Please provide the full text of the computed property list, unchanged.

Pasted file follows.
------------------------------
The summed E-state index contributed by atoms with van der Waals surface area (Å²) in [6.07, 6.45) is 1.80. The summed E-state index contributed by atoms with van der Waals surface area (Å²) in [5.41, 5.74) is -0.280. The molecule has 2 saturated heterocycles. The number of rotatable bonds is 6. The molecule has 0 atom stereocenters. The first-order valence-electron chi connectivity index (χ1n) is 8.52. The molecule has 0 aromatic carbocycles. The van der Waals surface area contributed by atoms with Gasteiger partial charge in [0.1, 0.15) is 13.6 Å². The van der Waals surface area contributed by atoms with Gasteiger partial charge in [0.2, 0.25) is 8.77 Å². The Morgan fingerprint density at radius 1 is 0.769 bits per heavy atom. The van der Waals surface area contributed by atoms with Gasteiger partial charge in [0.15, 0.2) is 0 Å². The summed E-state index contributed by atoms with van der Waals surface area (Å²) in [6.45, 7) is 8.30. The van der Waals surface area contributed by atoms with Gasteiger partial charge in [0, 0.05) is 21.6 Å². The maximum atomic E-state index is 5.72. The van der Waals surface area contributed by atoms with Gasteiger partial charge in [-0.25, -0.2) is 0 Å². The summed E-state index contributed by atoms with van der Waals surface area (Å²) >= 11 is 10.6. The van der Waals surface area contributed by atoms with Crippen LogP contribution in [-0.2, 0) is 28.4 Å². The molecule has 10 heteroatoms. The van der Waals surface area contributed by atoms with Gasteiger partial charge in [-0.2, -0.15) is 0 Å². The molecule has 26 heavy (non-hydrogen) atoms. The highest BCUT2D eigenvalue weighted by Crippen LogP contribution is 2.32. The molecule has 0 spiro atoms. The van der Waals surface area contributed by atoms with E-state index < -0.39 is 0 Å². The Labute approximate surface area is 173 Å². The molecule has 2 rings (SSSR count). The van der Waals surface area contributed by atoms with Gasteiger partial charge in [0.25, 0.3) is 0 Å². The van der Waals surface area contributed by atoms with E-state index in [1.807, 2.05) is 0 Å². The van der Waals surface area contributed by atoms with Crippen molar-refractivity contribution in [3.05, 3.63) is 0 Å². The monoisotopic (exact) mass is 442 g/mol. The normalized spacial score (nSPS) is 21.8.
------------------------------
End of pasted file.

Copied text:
The summed E-state index contributed by atoms with van der Waals surface area (Å²) in [6.07, 6.45) is 1.80. The summed E-state index contributed by atoms with van der Waals surface area (Å²) in [5.41, 5.74) is -0.280. The molecule has 2 saturated heterocycles. The number of rotatable bonds is 6. The molecule has 0 atom stereocenters. The first-order valence-electron chi connectivity index (χ1n) is 8.52. The molecule has 0 aromatic carbocycles. The van der Waals surface area contributed by atoms with Gasteiger partial charge in [0.1, 0.15) is 13.6 Å². The van der Waals surface area contributed by atoms with Gasteiger partial charge in [0.2, 0.25) is 8.77 Å². The Morgan fingerprint density at radius 1 is 0.769 bits per heavy atom. The van der Waals surface area contributed by atoms with Gasteiger partial charge in [0.15, 0.2) is 0 Å². The summed E-state index contributed by atoms with van der Waals surface area (Å²) in [6.45, 7) is 8.30. The van der Waals surface area contributed by atoms with Gasteiger partial charge in [0, 0.05) is 21.6 Å². The maximum atomic E-state index is 5.72. The van der Waals surface area contributed by atoms with Gasteiger partial charge in [-0.25, -0.2) is 0 Å². The summed E-state index contributed by atoms with van der Waals surface area (Å²) >= 11 is 10.6. The van der Waals surface area contributed by atoms with Crippen LogP contribution in [-0.2, 0) is 28.4 Å². The molecule has 10 heteroatoms. The van der Waals surface area contributed by atoms with Gasteiger partial charge in [-0.2, -0.15) is 0 Å². The molecule has 26 heavy (non-hydrogen) atoms. The highest BCUT2D eigenvalue weighted by Crippen LogP contribution is 2.32. The molecule has 0 spiro atoms. The van der Waals surface area contributed by atoms with E-state index < -0.39 is 0 Å². The Labute approximate surface area is 173 Å². The molecule has 2 rings (SSSR count). The van der Waals surface area contributed by atoms with Gasteiger partial charge in [0.25, 0.3) is 0 Å². The van der Waals surface area contributed by atoms with E-state index in [1.807, 2.05) is 0 Å². The van der Waals surface area contributed by atoms with Crippen molar-refractivity contribution in [3.05, 3.63) is 0 Å². The monoisotopic (exact) mass is 442 g/mol. The normalized spacial score (nSPS) is 21.8.